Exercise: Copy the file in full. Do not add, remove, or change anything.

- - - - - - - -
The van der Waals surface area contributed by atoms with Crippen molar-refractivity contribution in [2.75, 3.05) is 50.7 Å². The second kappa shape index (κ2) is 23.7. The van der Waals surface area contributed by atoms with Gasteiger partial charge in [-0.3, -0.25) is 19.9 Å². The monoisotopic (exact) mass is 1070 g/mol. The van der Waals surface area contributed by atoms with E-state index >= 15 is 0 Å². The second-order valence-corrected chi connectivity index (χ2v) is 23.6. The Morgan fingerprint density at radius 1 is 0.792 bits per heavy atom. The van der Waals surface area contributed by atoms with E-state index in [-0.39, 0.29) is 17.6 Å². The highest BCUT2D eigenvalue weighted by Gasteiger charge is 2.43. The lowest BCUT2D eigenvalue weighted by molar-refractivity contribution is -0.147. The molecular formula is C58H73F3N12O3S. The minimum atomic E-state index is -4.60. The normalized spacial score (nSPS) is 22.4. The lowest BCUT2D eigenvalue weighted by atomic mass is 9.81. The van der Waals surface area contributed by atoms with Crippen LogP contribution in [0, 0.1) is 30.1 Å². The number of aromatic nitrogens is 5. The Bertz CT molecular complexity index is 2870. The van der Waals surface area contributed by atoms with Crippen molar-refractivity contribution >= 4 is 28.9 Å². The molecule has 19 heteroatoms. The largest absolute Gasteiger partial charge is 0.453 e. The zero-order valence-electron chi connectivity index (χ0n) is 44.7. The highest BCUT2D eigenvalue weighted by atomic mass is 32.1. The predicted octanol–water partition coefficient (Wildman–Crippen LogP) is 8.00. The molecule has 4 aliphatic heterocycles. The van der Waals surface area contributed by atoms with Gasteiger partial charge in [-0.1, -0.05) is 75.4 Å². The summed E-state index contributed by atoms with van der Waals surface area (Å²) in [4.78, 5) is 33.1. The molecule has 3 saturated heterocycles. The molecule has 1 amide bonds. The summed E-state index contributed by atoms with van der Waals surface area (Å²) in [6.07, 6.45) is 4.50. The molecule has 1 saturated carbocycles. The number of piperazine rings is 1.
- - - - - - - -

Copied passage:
The van der Waals surface area contributed by atoms with Crippen molar-refractivity contribution in [2.75, 3.05) is 50.7 Å². The second kappa shape index (κ2) is 23.7. The van der Waals surface area contributed by atoms with Gasteiger partial charge in [-0.3, -0.25) is 19.9 Å². The monoisotopic (exact) mass is 1070 g/mol. The van der Waals surface area contributed by atoms with E-state index >= 15 is 0 Å². The second-order valence-corrected chi connectivity index (χ2v) is 23.6. The Morgan fingerprint density at radius 1 is 0.792 bits per heavy atom. The van der Waals surface area contributed by atoms with E-state index in [-0.39, 0.29) is 17.6 Å². The highest BCUT2D eigenvalue weighted by Gasteiger charge is 2.43. The lowest BCUT2D eigenvalue weighted by molar-refractivity contribution is -0.147. The molecular formula is C58H73F3N12O3S. The minimum atomic E-state index is -4.60. The normalized spacial score (nSPS) is 22.4. The lowest BCUT2D eigenvalue weighted by atomic mass is 9.81. The van der Waals surface area contributed by atoms with Crippen LogP contribution in [0, 0.1) is 30.1 Å². The number of aromatic nitrogens is 5. The Bertz CT molecular complexity index is 2870. The van der Waals surface area contributed by atoms with Crippen molar-refractivity contribution >= 4 is 28.9 Å². The molecule has 19 heteroatoms. The largest absolute Gasteiger partial charge is 0.453 e. The zero-order valence-electron chi connectivity index (χ0n) is 44.7. The highest BCUT2D eigenvalue weighted by atomic mass is 32.1. The predicted octanol–water partition coefficient (Wildman–Crippen LogP) is 8.00. The molecule has 4 aliphatic heterocycles. The van der Waals surface area contributed by atoms with Gasteiger partial charge in [-0.1, -0.05) is 75.4 Å². The summed E-state index contributed by atoms with van der Waals surface area (Å²) in [4.78, 5) is 33.1. The molecule has 3 saturated heterocycles. The molecule has 1 amide bonds. The summed E-state index contributed by atoms with van der Waals surface area (Å²) in [6.07, 6.45) is 4.50. The molecule has 1 saturated carbocycles. The number of piperazine rings is 1.